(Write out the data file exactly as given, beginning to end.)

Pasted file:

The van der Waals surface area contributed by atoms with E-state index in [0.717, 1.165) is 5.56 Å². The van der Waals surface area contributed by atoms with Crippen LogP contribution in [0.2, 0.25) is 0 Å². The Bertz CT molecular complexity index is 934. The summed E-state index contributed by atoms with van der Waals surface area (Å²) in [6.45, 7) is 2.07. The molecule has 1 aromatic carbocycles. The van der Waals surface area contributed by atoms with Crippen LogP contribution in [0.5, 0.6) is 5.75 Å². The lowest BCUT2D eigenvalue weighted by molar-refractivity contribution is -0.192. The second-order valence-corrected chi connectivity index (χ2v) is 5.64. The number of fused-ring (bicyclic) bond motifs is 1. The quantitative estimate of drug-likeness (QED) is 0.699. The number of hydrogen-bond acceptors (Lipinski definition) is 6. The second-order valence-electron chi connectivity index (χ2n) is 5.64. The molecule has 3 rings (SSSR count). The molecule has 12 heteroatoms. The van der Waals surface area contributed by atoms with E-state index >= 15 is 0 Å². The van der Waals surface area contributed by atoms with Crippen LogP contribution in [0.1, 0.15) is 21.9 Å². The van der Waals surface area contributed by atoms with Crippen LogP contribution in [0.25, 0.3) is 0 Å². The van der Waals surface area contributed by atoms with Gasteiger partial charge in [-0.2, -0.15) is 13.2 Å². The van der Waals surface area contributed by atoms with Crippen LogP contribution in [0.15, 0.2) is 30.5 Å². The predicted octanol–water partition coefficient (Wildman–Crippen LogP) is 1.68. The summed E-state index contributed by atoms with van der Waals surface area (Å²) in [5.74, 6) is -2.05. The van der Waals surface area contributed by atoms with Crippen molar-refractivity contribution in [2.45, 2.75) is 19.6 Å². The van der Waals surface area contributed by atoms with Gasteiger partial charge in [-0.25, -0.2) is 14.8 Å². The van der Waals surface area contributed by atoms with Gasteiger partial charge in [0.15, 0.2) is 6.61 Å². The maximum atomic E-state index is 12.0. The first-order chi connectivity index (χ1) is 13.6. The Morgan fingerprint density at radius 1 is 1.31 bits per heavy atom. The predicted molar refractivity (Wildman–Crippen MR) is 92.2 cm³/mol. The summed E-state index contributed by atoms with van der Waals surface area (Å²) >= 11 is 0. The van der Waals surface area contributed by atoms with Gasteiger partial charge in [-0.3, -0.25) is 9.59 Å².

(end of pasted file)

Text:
The van der Waals surface area contributed by atoms with E-state index in [0.717, 1.165) is 5.56 Å². The van der Waals surface area contributed by atoms with Crippen LogP contribution in [0.2, 0.25) is 0 Å². The Bertz CT molecular complexity index is 934. The summed E-state index contributed by atoms with van der Waals surface area (Å²) in [6.45, 7) is 2.07. The molecule has 1 aromatic carbocycles. The van der Waals surface area contributed by atoms with Crippen LogP contribution in [0.5, 0.6) is 5.75 Å². The lowest BCUT2D eigenvalue weighted by molar-refractivity contribution is -0.192. The second-order valence-corrected chi connectivity index (χ2v) is 5.64. The number of fused-ring (bicyclic) bond motifs is 1. The quantitative estimate of drug-likeness (QED) is 0.699. The number of hydrogen-bond acceptors (Lipinski definition) is 6. The second-order valence-electron chi connectivity index (χ2n) is 5.64. The molecule has 3 rings (SSSR count). The molecule has 12 heteroatoms. The van der Waals surface area contributed by atoms with E-state index >= 15 is 0 Å². The van der Waals surface area contributed by atoms with Crippen LogP contribution in [0.1, 0.15) is 21.9 Å². The van der Waals surface area contributed by atoms with Crippen LogP contribution in [0.25, 0.3) is 0 Å². The van der Waals surface area contributed by atoms with Gasteiger partial charge in [-0.2, -0.15) is 13.2 Å². The van der Waals surface area contributed by atoms with Crippen LogP contribution in [0.15, 0.2) is 30.5 Å². The predicted octanol–water partition coefficient (Wildman–Crippen LogP) is 1.68. The summed E-state index contributed by atoms with van der Waals surface area (Å²) in [5.74, 6) is -2.05. The van der Waals surface area contributed by atoms with Crippen molar-refractivity contribution in [2.45, 2.75) is 19.6 Å². The van der Waals surface area contributed by atoms with Gasteiger partial charge in [-0.25, -0.2) is 14.8 Å². The van der Waals surface area contributed by atoms with Gasteiger partial charge in [0.15, 0.2) is 6.61 Å². The maximum atomic E-state index is 12.0. The first-order chi connectivity index (χ1) is 13.6. The Morgan fingerprint density at radius 1 is 1.31 bits per heavy atom. The predicted molar refractivity (Wildman–Crippen MR) is 92.2 cm³/mol. The summed E-state index contributed by atoms with van der Waals surface area (Å²) >= 11 is 0. The van der Waals surface area contributed by atoms with Gasteiger partial charge in [-0.3, -0.25) is 9.59 Å².